Saturday, 9 April 2016

Osaka: Castles

After our owly adventure, M-san sadly had to leave me and fly back to her home planet native country.

At her recommendation, I wandered over to look at Osaka Castle. It was a surprisingly long way compared to how it seemed on the map, so I did start wondering if I'd just completely missed it. Thank goodness for mapping apps (props to Laura for pointing me at Maps.Me, since Google Maps refused to let me download any Japan maps for offline use).

This is just some kind of bar, but I liked the aesthetic.

I took a couple of panoramic shots from atop this walkway. I think they're pretty cool. Click on them to get a better idea.

This photo makes everything look quite grey, but it didn't feel it at the time. This is crossing the river towards the castle.

This stone is called Higaishi and is apparently the second largest used in the castle. It's pretty massive.

First glimpse of the castle from afar! At this distance you can't see all the tourists...

Ah, there they are.

This is actually a panoramic shot designed to show off the curvature of the walls.

About this time in my holiday I was getting overexcited by the panoramic function, as you can see. In fairness, this really is the only way to capture some of the feeling of looking around these places.

View from inside the walls.

Two views of the castle walls from the grounds.

There's a nice peaceful garden of... some kind of trees... which I spent a little time wandering through. They had gold labels that glinted in the sun. I believe they're Japanese apricot, Prunus mume.

You know I like my close-ups of nature.

A cat lurks amidst the bushes.

There's a temple near the castle, and a couple were getting married in one part of it (not shown) although at the time I think it was still early stages.

Side temple.

A nice flower.

The biggest building in the castle; it's the Osaka City Museum now, although I don't know what it originally was.

Castle restoration

The castle was badly damaged in 1868 during the Meiji Restoration, and partly repaired in the late 1920s, before being badly damaged again in WW2 when it was targeted for its use as an armoury. The restoration was completed in 1997 and is largely concrete - not very authentic, but apparently acceptable. The following maps display some of the archaeological work and restoration.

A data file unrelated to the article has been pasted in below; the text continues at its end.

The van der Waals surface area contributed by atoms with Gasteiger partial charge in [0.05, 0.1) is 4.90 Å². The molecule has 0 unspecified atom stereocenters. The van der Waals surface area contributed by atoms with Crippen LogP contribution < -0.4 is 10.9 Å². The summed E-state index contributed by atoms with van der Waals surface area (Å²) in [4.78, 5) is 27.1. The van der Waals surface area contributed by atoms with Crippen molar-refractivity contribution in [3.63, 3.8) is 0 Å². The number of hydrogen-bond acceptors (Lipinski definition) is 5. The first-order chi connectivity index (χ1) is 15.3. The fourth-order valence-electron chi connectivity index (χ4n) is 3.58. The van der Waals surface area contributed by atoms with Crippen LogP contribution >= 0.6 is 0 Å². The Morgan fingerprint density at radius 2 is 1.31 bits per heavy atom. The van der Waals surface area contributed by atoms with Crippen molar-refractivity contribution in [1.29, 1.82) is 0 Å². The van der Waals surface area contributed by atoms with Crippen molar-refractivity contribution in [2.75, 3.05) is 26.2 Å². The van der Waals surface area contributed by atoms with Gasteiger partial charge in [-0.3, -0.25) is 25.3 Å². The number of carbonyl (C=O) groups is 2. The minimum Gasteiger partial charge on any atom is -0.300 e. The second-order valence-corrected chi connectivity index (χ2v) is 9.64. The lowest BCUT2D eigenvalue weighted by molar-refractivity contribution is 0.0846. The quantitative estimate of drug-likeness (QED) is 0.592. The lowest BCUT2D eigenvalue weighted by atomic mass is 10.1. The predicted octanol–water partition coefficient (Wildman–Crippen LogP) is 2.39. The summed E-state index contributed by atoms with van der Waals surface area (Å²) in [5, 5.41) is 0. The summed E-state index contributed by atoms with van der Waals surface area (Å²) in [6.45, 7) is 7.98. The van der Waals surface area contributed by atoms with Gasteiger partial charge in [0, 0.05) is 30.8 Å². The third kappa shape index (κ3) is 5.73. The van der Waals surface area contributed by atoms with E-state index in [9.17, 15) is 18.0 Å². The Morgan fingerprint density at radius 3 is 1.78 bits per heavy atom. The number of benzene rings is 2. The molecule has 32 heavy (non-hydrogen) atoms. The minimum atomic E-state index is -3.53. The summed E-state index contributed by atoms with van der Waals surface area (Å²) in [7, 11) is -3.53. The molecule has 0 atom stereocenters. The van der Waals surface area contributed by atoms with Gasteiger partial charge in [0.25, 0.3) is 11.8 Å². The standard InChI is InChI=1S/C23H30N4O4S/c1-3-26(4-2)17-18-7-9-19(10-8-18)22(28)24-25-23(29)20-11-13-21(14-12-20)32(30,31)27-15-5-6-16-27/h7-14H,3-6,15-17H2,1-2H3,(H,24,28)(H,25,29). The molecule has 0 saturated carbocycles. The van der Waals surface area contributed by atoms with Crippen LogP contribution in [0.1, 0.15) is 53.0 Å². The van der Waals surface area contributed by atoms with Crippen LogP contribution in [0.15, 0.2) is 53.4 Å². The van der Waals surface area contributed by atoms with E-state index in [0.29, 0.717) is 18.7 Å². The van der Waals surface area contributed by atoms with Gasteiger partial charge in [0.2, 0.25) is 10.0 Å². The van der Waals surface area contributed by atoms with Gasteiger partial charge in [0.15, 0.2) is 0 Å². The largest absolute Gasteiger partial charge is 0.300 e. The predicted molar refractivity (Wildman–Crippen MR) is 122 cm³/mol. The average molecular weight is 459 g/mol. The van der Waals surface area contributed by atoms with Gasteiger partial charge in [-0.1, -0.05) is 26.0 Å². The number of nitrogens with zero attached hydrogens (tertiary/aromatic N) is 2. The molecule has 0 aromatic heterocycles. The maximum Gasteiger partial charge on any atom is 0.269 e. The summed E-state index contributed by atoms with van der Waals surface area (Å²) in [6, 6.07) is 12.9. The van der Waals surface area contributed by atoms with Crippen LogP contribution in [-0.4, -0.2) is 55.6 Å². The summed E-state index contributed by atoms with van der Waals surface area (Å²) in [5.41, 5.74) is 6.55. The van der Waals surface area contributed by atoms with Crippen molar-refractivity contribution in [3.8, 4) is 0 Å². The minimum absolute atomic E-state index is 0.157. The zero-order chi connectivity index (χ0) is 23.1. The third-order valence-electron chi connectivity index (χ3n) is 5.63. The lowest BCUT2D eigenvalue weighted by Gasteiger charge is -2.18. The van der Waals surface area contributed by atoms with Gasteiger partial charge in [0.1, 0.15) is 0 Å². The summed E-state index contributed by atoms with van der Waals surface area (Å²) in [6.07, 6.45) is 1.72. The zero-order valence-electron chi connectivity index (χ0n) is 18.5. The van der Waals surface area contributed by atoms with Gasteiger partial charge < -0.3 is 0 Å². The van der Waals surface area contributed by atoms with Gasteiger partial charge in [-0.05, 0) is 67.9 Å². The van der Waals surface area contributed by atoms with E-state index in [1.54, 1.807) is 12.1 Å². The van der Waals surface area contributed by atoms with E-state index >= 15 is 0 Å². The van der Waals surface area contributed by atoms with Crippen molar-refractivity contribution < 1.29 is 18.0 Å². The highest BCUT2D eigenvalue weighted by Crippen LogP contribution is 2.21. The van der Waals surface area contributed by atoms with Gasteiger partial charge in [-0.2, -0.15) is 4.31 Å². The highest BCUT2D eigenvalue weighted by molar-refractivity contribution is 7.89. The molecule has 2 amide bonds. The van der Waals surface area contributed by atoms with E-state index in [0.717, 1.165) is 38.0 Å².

More castle

Back of the museum. I quite liked it for some reason.

The museum looked pretty striking, and much older, as the sun faded behind it.

It was quite hard to photograph the castle courtyard because of all the crowds. I think this gives a reasonable impression, though.

In the end, I decided against going inside. I'd been inside castles before, and I was a bit footsore after a complete circuit of the grounds and walking quite a lot around Osaka as well. So I just headed back to the hotel and started thinking about food.

This area on the way back from the castle was the largest single expanse of grass I have seen in Japan. I was compelled to walk on it as far as possible, enjoying the faint springiness of the grass under my feet. Since I now live in a city even at home, with very few opportunities to walk on grass, this sort of thing is precious.

I actually ended up buying some healthy ingredients from a shop on the way home, and assembling a loose picnicy sort of meal to eat rather than dining out. It was a nice change, to be honest.


It's worth pointing out that getting to Osaka Castle from central Osaka is a reasonable but lengthy walk. Osaka Castle itself is also large and walking around the walls, while pleasant, takes a long time and is relatively tiring. Combining the two, as I did, is probably suboptimal, and I'd recommend looking for a public transport option to get to the Castle.

I also regretted not having brought a meal with me, as it would have been a nice location to sit down for lunch. It'd also be a good opportunity to take a break and so enjoy the walking around more. I'd recommend doing that, and giving yourself longer than I did.

I do find it striking how different the castle grounds are in Japan compared to anywhere in the UK. I'm used to castles and country houses alike being surrounded by lush fields or rolling lawns, but in Japan, as the courtyard photo shows pretty well, it's mostly a case of bare earth with patches of grass here and there. I suppose it's just the climate. And of course, a lot of them are in city centres or thereabouts, so it turns into city quite quickly.

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